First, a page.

Asian Gaur is First Cloned Endangered Species
By Cat Lazaroff
WASHINGTON, DC, October 11, 2000 (ENS) - Sometime next month, Bessie will make history. The Iowa cow will give birth to an endangered Asian gaur - cloned from a single skin cell from a dead gaur.
The scientific feat represents a couple of firsts: the first time an endangered animal has been successfully cloned, and the first time that a clone has been raised in the womb of another species.
The Massachusetts scientists responsible for Bessie’s unusual offspring say their accomplishment could herald a new era in endangered species preservation - using clones to preserve genetic diversity.
The baby gaur, named Noah, is the only survivor of hundreds of attempts to produce a living gaur from the skin cells of a recently deceased male gaur.
Robert Lanza, vice president of medical and scientific development at Advanced Cell Technology (ACT), the company behind the cloning project, and a team of eight of his colleagues, fused 692 skin cells with cow eggs that had been emptied of their own genes. A similar technique was used in producing Dolly, the world’s first cloned sheep, three years ago.
The process resulted in 81 gaur embryos large enough to be implanted in the wombs of cows. Cows were used because the gaur is too endangered to be used in such experimental research.
Eight cows became pregnant. Five of those pregnancies ended in miscarriages, and two pregnancies were terminated so that the researchers could analyze the fetuses.
Noah is the sole survivor - the sole copy of his dead "parent."
In a report in the current issue of the journal "Cloning," the ACT researchers say their success "would open the way for a new strategy on the part of conservation planners to help stem the loss of valuable biological diversity and to respond to the challenge of large scale extinctions ahead."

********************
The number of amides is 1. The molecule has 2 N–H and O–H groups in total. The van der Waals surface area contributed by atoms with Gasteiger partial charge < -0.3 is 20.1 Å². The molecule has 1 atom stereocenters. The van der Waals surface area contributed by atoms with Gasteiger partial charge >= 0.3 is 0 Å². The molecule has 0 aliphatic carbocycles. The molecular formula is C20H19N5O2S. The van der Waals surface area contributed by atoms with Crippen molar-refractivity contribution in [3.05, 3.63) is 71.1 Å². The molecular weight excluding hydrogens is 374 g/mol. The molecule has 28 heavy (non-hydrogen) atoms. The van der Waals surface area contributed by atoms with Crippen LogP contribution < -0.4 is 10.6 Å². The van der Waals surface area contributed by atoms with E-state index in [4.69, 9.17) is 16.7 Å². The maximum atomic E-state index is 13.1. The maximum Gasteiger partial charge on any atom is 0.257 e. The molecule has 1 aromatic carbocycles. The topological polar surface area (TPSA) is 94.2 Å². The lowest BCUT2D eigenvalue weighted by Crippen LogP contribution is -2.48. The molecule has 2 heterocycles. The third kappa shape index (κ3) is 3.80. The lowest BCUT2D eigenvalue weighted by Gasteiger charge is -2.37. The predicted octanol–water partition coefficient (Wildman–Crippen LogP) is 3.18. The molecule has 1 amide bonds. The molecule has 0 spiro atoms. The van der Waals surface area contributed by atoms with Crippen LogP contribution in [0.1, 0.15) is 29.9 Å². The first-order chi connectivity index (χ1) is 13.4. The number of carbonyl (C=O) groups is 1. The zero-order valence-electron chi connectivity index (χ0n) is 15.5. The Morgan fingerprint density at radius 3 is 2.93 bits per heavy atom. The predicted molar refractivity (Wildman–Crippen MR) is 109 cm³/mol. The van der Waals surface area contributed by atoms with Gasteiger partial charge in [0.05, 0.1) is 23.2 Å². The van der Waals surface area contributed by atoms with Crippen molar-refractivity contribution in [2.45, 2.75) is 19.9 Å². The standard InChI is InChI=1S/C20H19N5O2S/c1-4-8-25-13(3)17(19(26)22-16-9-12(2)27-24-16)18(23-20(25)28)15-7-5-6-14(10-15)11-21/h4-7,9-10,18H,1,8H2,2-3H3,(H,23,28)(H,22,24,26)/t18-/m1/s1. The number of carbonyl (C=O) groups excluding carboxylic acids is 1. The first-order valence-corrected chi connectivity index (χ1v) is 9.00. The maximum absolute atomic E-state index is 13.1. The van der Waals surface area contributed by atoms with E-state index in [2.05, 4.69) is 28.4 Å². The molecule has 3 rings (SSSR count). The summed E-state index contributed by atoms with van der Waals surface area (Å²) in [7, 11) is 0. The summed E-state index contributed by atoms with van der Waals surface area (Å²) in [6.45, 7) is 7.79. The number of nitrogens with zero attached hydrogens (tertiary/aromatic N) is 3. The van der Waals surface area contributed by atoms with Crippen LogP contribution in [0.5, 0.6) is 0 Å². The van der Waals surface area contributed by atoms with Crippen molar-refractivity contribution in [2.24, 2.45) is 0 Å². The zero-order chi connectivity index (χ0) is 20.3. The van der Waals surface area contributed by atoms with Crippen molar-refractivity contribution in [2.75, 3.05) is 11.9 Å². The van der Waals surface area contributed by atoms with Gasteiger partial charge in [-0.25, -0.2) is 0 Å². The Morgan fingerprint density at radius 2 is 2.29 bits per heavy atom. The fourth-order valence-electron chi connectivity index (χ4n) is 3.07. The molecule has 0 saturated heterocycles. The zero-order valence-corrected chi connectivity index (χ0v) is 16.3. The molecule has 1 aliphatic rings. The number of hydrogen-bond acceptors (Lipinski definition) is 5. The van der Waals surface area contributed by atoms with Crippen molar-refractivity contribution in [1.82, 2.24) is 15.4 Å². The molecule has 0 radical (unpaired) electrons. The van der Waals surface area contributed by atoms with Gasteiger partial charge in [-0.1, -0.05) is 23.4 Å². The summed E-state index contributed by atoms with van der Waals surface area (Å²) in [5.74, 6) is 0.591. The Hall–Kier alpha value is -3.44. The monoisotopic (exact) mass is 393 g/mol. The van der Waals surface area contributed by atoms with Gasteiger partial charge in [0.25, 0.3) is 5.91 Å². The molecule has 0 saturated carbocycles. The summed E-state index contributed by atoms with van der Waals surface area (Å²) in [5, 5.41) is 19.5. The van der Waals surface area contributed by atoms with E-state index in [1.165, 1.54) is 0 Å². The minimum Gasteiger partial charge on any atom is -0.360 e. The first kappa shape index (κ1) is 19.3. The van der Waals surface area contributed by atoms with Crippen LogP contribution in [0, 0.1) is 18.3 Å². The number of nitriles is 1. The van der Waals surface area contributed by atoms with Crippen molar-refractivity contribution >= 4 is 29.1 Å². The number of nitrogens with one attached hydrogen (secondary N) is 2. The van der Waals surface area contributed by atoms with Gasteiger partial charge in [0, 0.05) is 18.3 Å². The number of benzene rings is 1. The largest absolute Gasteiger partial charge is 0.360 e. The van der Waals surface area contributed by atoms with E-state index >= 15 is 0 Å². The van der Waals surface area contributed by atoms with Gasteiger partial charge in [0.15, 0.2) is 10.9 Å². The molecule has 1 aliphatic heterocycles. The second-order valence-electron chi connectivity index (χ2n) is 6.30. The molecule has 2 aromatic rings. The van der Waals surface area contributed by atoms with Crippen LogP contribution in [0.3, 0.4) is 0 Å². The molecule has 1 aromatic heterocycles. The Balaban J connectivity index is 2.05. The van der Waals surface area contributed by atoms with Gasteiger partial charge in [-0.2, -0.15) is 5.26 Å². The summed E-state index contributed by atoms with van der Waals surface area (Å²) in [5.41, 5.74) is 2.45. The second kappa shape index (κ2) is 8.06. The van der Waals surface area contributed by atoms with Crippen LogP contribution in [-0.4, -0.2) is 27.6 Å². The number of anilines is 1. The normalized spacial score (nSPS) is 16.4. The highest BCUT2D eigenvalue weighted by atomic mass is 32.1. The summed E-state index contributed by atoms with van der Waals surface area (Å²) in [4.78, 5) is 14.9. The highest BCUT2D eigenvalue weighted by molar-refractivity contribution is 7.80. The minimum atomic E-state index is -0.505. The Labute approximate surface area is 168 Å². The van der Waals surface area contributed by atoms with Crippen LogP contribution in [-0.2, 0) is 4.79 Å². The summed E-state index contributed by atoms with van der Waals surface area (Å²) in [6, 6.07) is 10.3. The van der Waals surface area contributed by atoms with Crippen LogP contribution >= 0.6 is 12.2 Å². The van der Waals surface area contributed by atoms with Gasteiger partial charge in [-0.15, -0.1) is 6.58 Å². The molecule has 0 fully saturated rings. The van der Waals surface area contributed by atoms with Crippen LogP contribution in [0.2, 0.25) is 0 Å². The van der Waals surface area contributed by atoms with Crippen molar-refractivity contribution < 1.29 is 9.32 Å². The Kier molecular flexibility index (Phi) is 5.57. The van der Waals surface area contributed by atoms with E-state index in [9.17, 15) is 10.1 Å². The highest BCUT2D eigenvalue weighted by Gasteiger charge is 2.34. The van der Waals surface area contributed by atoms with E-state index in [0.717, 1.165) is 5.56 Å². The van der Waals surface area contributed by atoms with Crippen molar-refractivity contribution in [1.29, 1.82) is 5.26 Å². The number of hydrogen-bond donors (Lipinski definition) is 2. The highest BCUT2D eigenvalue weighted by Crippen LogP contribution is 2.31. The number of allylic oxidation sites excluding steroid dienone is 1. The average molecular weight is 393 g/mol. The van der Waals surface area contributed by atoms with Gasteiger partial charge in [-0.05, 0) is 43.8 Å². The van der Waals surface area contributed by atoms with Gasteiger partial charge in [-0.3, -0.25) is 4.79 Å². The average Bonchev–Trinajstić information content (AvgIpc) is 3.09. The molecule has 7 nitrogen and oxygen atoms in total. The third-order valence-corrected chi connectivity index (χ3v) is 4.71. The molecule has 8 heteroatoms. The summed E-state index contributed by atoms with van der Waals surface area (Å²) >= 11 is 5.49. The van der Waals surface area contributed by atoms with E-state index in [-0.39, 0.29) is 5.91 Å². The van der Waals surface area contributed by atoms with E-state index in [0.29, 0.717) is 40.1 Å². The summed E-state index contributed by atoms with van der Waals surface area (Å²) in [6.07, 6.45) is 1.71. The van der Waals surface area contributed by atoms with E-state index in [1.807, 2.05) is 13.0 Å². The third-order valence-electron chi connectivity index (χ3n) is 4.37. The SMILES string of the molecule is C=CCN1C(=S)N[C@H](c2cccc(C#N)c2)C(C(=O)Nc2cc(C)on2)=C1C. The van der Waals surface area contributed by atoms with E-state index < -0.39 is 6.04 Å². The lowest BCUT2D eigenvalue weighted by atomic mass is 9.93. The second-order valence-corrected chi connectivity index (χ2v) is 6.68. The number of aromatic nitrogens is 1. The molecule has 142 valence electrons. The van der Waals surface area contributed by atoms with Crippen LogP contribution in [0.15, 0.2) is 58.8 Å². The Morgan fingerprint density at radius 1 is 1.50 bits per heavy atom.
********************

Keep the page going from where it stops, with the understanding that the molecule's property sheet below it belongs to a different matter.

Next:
The new technology "also underscores the need to preserve and expand repositories of normal cell lines from species at risk of extinction," which could be used to enhance the genetic diversity of the species in the future.
The technique could even bring back lost species, the scientists speculate.
Later this year, the researchers from Advanced Cell Technology (ACT) plan to try to clone an extinct species. The last known specimen of the Spanish mountain goat, or bucardo, was killed nine months ago after being struck on the head by a falling tree branch. Quick thinking biologists froze cells from the animal, which could be used to clone a living, breathing goat.
If ACT succeeds, they will have accomplished the almost unthinkable - resurrecting a vanished species.
But because the scientists would have access to just one sex of the bucardo - the last bucardo was a female - no viable breeding pairs can be produced.
Still, Lanza said his company has a theory: if they can meld some bucardo cells with a male chromosome from a related goat, they may some day be able to clone male bucardos as well.
In the meantime, the ACT scientists are seeking permission to try to clone endangered giant pandas. They have asked the National Zoo, which lost its last panda in 1999, for access to frozen cells from Hsing-Hsing and Ling-Ling.
Zoo officials said in a statement that they have no plans at this time to provide those cells, but are "always open to new ideas that might advance the long term survival of endangered species."
If clones of dead pandas and other endangered species could be produced, it could preserve some of the genetic diversity of dwindling populations. Once an animals dies, the ACT scientists argue, its genetic material is lost.
In some cases, a handful of additional animals could prevent a "genetic bottleneck" - a situation in which a species becomes so inbred that it can no longer produce viable offspring.
ACT has set up a nonprofit foundation for its species preservation work.
An article in the November issue of "Scientific American" will provide more details on the cloning of the Asian gaur.
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